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J. Clin. Med. 2015, 4(6), 1193-1206; doi:10.3390/jcm4061193

The Possible Future Roles for iPSC-Derived Therapy for Autoimmune Diseases

1
Department of Clinical Immunology, Pathwest Laboratory Medicine, Queen Elizabeth II Medical Centre, Perth 6009, Western Australia, Australia
2
Department of Clinical Immunology, Royal Perth Hospital, Perth 6000, Western Australia, Australia
3
Control of Pluripotency Laboratory, Department of Physiological Sciences I, Faculty of Medicine, University of Barcelona, Hospital Clinic, Casanova 143, Barcelona 08036, Spain
4
Victor Chang Cardiac Research Institute, Sydney, 2010, New South Wales, Australia
5
School of Medicine and Pharmacology, Anatomy, Physiology and Human Biology, CCTRM, University of Western Australia, Perth, 6009, Western Australia, Australia
6
School of Medicine and Pharmacology and School of Pathology and Laboratory Medicine, The University of Western Australia, Harry Perkins Institute of Medical Research, Perth, 6009, Western Australia, Australia
7
Institute for Immunology and Infectious Diseases, Murdoch University, Perth, 6150, Western Australia
*
Author to whom correspondence should be addressed.
Academic Editor: Jane Grant-Kels
Received: 31 March 2015 / Revised: 29 April 2015 / Accepted: 11 May 2015 / Published: 28 May 2015
(This article belongs to the Special Issue iPS Cells for Modelling and Treatment of Human Diseases)
View Full-Text   |   Download PDF [121 KB, uploaded 28 May 2015]

Abstract

The ability to generate inducible pluripotent stem cells (iPSCs) and the potential for their use in treatment of human disease is of immense interest. Autoimmune diseases, with their limited treatment choices are a potential target for the clinical application of stem cell and iPSC technology. IPSCs provide three potential ways of treating autoimmune disease; (i) providing pure replacement of lost cells (immuno-reconstitution); (ii) through immune-modulation of the disease process in vivo; and (iii) for the purposes of disease modeling in vitro. In this review, we will use examples of systemic, system-specific and organ-specific autoimmunity to explore the potential applications of iPSCs for treatment of autoimmune diseases and review the evidence of iPSC technology in auto-immunity to date. View Full-Text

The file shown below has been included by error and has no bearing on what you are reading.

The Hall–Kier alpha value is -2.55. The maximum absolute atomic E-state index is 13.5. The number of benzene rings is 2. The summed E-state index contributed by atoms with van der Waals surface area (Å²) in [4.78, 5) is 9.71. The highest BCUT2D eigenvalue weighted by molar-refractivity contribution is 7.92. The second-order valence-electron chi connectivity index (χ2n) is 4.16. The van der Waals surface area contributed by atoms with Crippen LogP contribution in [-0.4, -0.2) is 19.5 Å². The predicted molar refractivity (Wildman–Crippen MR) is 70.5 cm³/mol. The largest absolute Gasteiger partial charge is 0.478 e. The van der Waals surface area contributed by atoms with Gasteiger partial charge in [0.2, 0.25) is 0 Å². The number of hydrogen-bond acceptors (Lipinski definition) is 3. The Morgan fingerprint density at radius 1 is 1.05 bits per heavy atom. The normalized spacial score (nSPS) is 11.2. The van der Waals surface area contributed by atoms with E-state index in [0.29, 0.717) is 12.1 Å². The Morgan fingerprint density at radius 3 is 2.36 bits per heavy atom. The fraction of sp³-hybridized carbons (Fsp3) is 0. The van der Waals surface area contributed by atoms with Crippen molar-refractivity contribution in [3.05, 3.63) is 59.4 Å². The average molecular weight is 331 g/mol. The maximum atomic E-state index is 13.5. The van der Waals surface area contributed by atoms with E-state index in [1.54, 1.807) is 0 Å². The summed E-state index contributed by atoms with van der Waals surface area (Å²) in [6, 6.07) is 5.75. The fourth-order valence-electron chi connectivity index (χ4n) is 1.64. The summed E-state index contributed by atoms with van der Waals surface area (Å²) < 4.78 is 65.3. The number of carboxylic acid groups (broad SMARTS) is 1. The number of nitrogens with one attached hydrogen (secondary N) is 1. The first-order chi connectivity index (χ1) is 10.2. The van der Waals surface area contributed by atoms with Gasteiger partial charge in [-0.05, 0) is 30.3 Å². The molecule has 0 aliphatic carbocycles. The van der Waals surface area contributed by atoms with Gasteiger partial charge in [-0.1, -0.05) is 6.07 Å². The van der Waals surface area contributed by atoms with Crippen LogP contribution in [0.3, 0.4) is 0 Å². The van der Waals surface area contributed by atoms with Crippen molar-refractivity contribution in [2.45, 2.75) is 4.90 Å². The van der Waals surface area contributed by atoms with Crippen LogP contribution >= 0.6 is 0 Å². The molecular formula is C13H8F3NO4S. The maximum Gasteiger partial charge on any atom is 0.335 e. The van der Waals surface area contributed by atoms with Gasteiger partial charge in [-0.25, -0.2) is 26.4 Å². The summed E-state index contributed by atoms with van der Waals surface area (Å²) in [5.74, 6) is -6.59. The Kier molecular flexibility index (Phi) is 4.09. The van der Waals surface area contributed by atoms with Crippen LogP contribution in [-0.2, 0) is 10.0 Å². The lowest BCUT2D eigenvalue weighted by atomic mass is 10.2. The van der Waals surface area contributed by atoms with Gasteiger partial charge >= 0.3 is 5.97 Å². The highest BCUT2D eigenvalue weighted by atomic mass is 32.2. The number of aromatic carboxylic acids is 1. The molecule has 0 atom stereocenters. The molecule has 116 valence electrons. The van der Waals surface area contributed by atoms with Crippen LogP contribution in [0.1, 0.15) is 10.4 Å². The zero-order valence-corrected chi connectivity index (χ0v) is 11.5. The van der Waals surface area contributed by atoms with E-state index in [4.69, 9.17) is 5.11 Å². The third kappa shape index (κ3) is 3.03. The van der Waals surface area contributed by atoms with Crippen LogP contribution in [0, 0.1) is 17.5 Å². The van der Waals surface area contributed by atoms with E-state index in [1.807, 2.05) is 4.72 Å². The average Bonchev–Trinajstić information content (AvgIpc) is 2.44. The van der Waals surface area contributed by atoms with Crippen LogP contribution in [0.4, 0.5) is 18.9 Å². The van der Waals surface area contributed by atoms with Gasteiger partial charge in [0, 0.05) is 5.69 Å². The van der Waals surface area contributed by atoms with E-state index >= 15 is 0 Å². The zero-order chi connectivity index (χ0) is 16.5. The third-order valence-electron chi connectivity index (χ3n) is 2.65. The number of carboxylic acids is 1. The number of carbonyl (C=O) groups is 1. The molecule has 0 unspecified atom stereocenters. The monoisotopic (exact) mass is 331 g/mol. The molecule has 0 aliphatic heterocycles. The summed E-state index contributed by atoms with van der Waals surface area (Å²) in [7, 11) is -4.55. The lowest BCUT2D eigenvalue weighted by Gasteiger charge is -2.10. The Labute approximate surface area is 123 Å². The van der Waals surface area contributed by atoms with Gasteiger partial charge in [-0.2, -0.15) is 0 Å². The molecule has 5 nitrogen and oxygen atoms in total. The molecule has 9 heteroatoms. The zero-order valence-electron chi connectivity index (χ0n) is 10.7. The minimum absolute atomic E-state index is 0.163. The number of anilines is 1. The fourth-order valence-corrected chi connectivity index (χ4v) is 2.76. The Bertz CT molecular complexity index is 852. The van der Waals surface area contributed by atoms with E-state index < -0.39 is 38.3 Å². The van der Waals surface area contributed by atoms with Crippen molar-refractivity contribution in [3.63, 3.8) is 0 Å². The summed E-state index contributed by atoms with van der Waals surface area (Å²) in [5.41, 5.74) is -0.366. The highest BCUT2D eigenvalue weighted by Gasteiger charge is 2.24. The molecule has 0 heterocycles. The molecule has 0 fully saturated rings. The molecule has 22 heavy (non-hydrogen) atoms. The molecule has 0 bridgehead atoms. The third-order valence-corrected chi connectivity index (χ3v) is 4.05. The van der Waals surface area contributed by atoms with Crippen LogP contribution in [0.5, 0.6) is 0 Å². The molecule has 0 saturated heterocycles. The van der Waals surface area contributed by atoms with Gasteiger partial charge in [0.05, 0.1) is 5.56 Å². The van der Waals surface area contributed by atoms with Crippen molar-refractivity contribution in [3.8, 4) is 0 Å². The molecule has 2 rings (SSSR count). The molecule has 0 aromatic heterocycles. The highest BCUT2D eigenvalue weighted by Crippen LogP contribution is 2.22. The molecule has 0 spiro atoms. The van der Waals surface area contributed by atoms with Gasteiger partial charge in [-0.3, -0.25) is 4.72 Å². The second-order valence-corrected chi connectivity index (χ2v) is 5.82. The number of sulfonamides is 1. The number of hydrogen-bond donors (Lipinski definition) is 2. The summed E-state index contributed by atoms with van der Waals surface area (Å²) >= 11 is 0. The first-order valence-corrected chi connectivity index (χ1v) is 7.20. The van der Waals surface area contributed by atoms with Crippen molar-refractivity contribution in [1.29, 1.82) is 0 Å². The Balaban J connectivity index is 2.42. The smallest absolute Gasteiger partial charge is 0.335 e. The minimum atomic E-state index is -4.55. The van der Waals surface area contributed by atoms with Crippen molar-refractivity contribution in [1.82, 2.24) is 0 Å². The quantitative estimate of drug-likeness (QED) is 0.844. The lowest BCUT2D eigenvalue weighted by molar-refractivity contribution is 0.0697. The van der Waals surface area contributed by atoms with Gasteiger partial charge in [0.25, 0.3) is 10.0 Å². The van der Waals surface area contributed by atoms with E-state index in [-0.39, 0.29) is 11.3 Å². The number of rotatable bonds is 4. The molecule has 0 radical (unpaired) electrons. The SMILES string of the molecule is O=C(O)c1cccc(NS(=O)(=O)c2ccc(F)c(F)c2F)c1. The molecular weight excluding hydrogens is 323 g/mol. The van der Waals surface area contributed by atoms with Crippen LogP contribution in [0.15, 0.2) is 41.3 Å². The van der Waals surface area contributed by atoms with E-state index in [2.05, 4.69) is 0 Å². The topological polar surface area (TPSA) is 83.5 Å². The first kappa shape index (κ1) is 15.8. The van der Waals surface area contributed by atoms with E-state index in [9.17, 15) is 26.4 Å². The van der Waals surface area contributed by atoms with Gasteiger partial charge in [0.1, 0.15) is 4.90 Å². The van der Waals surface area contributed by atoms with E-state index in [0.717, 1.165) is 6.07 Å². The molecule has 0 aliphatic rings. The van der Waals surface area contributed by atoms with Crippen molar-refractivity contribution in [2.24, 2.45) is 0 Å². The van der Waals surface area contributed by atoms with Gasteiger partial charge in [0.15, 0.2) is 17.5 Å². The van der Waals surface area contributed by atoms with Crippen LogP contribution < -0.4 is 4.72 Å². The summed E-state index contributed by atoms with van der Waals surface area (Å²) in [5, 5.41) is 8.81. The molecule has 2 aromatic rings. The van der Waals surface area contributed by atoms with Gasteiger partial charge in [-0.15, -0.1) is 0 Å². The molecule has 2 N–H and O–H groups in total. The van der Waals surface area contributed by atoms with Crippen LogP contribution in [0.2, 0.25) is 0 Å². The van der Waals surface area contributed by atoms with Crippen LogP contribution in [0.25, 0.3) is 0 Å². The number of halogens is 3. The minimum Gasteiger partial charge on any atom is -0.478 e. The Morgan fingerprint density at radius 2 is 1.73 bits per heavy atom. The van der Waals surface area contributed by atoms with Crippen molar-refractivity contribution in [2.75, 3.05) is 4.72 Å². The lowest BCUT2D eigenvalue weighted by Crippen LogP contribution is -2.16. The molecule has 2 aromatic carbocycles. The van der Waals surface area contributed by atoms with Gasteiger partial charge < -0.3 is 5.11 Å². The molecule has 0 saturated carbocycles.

Keywords: inducible; pluripotent; stem cells; autoimmunity; therapy; lupus; diabetes; multiple sclerosis inducible; pluripotent; stem cells; autoimmunity; therapy; lupus; diabetes; multiple sclerosis
This is an open access article distributed under the Creative Commons Attribution License which permits unrestricted use, distribution, and reproduction in any medium, provided the original work is properly cited. (CC BY 4.0).

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MDPI and ACS Style

Hew, M.; O'Connor, K.; Edel, M.J.; Lucas, M. The Possible Future Roles for iPSC-Derived Therapy for Autoimmune Diseases. J. Clin. Med. 2015, 4, 1193-1206.

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